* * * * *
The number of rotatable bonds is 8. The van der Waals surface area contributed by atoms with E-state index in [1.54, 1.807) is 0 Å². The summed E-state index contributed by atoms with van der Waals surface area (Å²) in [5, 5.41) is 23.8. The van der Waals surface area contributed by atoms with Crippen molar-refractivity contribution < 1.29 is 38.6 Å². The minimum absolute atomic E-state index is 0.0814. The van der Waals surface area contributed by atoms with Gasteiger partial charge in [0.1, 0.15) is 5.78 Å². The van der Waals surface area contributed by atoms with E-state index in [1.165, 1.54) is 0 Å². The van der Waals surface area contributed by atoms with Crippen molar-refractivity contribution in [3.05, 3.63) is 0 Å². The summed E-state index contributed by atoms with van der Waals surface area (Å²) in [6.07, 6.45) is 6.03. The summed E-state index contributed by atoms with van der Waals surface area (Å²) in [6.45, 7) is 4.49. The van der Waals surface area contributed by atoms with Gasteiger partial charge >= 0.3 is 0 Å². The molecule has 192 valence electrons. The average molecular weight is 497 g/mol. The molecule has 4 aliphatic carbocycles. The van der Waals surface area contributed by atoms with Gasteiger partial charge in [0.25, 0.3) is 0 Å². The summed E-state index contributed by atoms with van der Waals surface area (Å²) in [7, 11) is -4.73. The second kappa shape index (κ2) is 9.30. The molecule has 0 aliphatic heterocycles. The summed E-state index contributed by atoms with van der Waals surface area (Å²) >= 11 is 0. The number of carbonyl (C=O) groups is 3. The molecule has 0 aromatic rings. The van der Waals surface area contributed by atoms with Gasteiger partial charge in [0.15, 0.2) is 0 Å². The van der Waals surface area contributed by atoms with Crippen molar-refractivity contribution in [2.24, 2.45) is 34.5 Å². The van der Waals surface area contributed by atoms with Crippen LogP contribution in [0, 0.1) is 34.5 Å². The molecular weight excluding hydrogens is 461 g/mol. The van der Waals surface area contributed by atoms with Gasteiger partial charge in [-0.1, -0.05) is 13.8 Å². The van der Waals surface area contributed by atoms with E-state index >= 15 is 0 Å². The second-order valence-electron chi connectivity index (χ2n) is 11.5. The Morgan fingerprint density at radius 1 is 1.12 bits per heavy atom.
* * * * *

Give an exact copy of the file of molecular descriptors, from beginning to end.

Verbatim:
The number of rotatable bonds is 8. The van der Waals surface area contributed by atoms with E-state index in [1.54, 1.807) is 0 Å². The summed E-state index contributed by atoms with van der Waals surface area (Å²) in [5, 5.41) is 23.8. The van der Waals surface area contributed by atoms with Crippen molar-refractivity contribution < 1.29 is 38.6 Å². The minimum absolute atomic E-state index is 0.0814. The van der Waals surface area contributed by atoms with Gasteiger partial charge in [0.1, 0.15) is 5.78 Å². The van der Waals surface area contributed by atoms with E-state index in [1.165, 1.54) is 0 Å². The van der Waals surface area contributed by atoms with Crippen molar-refractivity contribution in [3.05, 3.63) is 0 Å². The summed E-state index contributed by atoms with van der Waals surface area (Å²) in [6.07, 6.45) is 6.03. The summed E-state index contributed by atoms with van der Waals surface area (Å²) in [6.45, 7) is 4.49. The van der Waals surface area contributed by atoms with Gasteiger partial charge >= 0.3 is 0 Å². The molecule has 192 valence electrons. The average molecular weight is 497 g/mol. The molecule has 4 aliphatic carbocycles. The van der Waals surface area contributed by atoms with Gasteiger partial charge in [0.25, 0.3) is 0 Å². The summed E-state index contributed by atoms with van der Waals surface area (Å²) in [7, 11) is -4.73. The second kappa shape index (κ2) is 9.30. The molecule has 0 aliphatic heterocycles. The summed E-state index contributed by atoms with van der Waals surface area (Å²) >= 11 is 0. The number of carbonyl (C=O) groups is 3. The molecule has 0 aromatic rings. The van der Waals surface area contributed by atoms with Gasteiger partial charge in [0.15, 0.2) is 0 Å². The van der Waals surface area contributed by atoms with Crippen molar-refractivity contribution in [2.24, 2.45) is 34.5 Å². The van der Waals surface area contributed by atoms with Crippen LogP contribution in [0, 0.1) is 34.5 Å². The molecular weight excluding hydrogens is 461 g/mol. The van der Waals surface area contributed by atoms with Gasteiger partial charge in [-0.1, -0.05) is 13.8 Å². The van der Waals surface area contributed by atoms with E-state index >= 15 is 0 Å². The second-order valence-electron chi connectivity index (χ2n) is 11.5. The Morgan fingerprint density at radius 1 is 1.12 bits per heavy atom.